Although basketball and football largely support the other 17 varsity sports financially, Livengood insists he does not want to cut a non-revenue generating program if ends don’t meet.

    “”The last thing we’re going to give up on in any way is trying to lose one of our 19 programs,”” Livengood said. “”That’s kind of the bottom line.””

    While the department closely monitors day-to-day expenses, Livengood has put a temporary hold on capital expense long-term projects, like the expansion of Arizona Stadium’s north endzone and other renovations in Phase II of Campaign Arizona.

    With this year’s completion of the Richard Jefferson Gymnasium, the new gymnastics facility and diving well, Livengood said he couldn’t imagine the difficulties the UA would face if the those projects began this summer rather than the summer of 2007.

    “”The good news is, thank goodness we completed Phase I when we did,”” Livengood said. “”I don’t want to even shudder to think of what would happen if we started it later.””

    For new hoops coach, ‘the worst possible time’

    There’s a balance Livengood must establish when opening the checkbook for UA’s next basketball coach. It’s about finding the line between overspending on a big name and not finding someone big enough to fill Olson’s shoes.

    “”We’re not going to go out and buy a coach,”” Livengood said. “”That doesn’t make any sense.””

    Added CNBC sports business reporter Darren Rovell: “”People don’t want to hear the economy as an excuse, so you have to be able to play it well. People don’t want to hear, ‘We got this coach, because we couldn’t pay someone else, because of our financial situation.’ No one wants to hear that.””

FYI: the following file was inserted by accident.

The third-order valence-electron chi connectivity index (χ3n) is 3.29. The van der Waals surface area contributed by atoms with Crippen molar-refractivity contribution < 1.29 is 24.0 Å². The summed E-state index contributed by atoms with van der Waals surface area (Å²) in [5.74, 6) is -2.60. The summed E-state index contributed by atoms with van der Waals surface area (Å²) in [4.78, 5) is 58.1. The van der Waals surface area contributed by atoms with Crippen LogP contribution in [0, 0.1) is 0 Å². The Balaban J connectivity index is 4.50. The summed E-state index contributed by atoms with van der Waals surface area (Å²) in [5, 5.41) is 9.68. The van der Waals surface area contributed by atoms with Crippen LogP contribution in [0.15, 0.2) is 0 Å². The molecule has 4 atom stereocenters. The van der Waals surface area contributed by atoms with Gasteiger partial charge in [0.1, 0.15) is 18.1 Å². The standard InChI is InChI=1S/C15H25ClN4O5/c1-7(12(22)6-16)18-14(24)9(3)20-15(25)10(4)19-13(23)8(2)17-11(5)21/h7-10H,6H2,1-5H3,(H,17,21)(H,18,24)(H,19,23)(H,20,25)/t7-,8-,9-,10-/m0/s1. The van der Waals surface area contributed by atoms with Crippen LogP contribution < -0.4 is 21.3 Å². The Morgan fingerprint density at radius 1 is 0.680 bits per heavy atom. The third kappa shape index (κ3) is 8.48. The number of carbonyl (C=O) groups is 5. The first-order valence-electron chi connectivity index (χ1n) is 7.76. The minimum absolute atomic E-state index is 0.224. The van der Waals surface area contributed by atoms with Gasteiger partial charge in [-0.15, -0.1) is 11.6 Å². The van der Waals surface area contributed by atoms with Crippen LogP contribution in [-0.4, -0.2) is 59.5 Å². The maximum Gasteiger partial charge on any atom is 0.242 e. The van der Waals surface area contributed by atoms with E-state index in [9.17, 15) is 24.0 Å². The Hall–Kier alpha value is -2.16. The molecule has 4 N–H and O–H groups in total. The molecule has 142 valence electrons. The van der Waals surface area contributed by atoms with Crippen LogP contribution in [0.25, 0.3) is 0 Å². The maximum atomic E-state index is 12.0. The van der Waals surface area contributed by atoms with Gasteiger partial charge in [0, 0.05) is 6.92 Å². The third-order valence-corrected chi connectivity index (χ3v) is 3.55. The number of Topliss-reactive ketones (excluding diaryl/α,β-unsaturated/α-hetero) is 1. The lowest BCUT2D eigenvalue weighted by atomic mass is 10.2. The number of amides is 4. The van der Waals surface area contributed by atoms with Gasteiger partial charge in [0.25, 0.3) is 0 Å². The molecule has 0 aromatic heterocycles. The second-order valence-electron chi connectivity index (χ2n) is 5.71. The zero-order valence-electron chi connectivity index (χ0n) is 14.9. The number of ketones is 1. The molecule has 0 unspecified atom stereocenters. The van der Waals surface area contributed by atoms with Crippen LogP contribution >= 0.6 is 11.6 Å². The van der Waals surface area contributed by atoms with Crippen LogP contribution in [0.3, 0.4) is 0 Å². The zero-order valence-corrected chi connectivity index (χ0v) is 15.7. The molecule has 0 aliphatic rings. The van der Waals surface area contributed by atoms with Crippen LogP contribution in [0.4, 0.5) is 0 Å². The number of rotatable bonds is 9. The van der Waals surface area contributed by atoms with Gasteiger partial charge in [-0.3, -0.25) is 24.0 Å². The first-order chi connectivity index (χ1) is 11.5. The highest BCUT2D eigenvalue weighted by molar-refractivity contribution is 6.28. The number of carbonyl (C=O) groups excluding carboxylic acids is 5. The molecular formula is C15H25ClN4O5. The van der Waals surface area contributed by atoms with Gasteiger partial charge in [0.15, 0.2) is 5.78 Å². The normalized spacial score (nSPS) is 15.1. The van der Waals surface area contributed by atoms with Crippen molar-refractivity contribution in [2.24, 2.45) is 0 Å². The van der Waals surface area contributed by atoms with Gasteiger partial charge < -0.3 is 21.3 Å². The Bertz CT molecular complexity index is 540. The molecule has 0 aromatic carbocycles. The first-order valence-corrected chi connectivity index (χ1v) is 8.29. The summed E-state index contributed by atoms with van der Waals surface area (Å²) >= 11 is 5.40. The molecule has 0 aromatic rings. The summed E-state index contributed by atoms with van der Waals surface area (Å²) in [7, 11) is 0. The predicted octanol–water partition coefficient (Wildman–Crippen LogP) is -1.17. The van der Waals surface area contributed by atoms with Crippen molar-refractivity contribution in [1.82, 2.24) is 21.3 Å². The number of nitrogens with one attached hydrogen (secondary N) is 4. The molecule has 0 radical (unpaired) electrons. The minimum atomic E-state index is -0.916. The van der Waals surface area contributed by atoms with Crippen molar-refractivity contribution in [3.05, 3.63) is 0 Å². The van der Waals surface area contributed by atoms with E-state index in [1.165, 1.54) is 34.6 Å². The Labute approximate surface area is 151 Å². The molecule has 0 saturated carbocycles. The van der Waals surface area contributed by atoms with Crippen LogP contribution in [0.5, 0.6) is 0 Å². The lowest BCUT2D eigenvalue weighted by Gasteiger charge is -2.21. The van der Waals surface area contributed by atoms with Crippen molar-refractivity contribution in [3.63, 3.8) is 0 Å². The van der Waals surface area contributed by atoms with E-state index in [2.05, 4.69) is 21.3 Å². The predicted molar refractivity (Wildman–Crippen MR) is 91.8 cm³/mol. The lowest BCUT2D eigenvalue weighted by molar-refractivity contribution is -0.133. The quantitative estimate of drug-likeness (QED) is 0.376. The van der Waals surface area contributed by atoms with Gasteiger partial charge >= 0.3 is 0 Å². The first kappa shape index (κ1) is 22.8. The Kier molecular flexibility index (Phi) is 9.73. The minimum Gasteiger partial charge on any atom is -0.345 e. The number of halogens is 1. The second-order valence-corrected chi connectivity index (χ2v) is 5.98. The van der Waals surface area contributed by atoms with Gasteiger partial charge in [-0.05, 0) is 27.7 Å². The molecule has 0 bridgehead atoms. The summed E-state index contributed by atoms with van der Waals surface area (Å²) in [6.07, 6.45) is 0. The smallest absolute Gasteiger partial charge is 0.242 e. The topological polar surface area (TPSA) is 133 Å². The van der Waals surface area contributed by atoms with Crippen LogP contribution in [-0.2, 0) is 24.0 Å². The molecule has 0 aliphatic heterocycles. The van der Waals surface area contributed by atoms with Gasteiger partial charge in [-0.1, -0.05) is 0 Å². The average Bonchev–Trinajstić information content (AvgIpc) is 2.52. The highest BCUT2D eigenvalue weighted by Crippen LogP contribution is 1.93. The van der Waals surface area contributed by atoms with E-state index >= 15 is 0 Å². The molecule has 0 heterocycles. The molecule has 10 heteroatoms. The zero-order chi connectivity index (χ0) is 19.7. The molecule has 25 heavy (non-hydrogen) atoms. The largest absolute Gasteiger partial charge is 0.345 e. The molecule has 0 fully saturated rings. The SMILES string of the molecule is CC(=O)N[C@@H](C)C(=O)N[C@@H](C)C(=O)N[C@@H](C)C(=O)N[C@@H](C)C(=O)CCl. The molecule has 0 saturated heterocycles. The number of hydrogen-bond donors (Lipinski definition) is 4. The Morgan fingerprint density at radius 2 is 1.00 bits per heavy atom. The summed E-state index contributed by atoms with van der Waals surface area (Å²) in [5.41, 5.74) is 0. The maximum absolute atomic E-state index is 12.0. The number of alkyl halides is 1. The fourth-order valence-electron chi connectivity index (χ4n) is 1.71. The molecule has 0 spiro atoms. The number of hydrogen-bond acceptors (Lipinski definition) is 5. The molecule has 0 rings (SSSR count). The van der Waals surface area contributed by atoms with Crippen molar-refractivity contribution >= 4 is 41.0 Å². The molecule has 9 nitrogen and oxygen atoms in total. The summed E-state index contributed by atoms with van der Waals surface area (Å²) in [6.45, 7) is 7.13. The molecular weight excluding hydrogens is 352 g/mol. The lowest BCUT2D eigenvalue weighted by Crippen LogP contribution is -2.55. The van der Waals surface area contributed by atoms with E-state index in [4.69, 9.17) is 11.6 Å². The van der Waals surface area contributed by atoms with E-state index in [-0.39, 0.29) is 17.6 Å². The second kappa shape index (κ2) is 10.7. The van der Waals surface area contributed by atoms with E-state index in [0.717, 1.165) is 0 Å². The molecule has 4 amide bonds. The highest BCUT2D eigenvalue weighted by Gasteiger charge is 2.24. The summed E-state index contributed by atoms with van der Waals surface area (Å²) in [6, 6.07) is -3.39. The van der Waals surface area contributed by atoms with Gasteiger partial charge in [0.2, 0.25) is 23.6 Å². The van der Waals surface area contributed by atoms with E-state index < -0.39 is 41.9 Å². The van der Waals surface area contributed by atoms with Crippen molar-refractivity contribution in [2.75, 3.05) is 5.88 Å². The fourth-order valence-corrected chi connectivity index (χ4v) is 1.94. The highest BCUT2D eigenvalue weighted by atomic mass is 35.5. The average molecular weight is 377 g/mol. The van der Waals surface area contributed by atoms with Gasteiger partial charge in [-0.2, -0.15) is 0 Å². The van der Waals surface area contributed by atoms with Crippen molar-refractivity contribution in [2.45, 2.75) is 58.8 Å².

In terms of today’s bad economy and lack of privacy with Internet rumors and speculation, Livengood said this could this be the worst possible timing to hire a high profile, highly-paid head coach.

    In today’s economy, Rovell said he thinks it’s possibly easier marketing a school’s decision to hire an up-and-coming coach, rather than spending millions on an established big name.

    But the package still needs to be portrayed correctly. A coach can’t be introduced as somebody who was hired for his bargain value, but because the universities feel the coach is a good fit.

    “”I think that schools are willing to take a more up-and-comer than a high profile coach because they can explain it to boosters better,”” Rovell said. “”I don’t think a high-profile coach, unless it’s his alma mater, is going to take a pay cut yet.””

    Private donations

    Disposable income typically becomes the first area of expenses affected by a down market – meaning less spending money on sports and entertainment.

    From every end of the sports fan spectrum, less extra cash could keep fans at home watching the game on television, hesitant to renew season tickets or unable to pledge significant donations to athletics departments.

    In an effort to relieve the financial hardship that regular donors may face, Livengood said an open line of communication goes a long way, showing the UA cares about the individual, not just the contribution.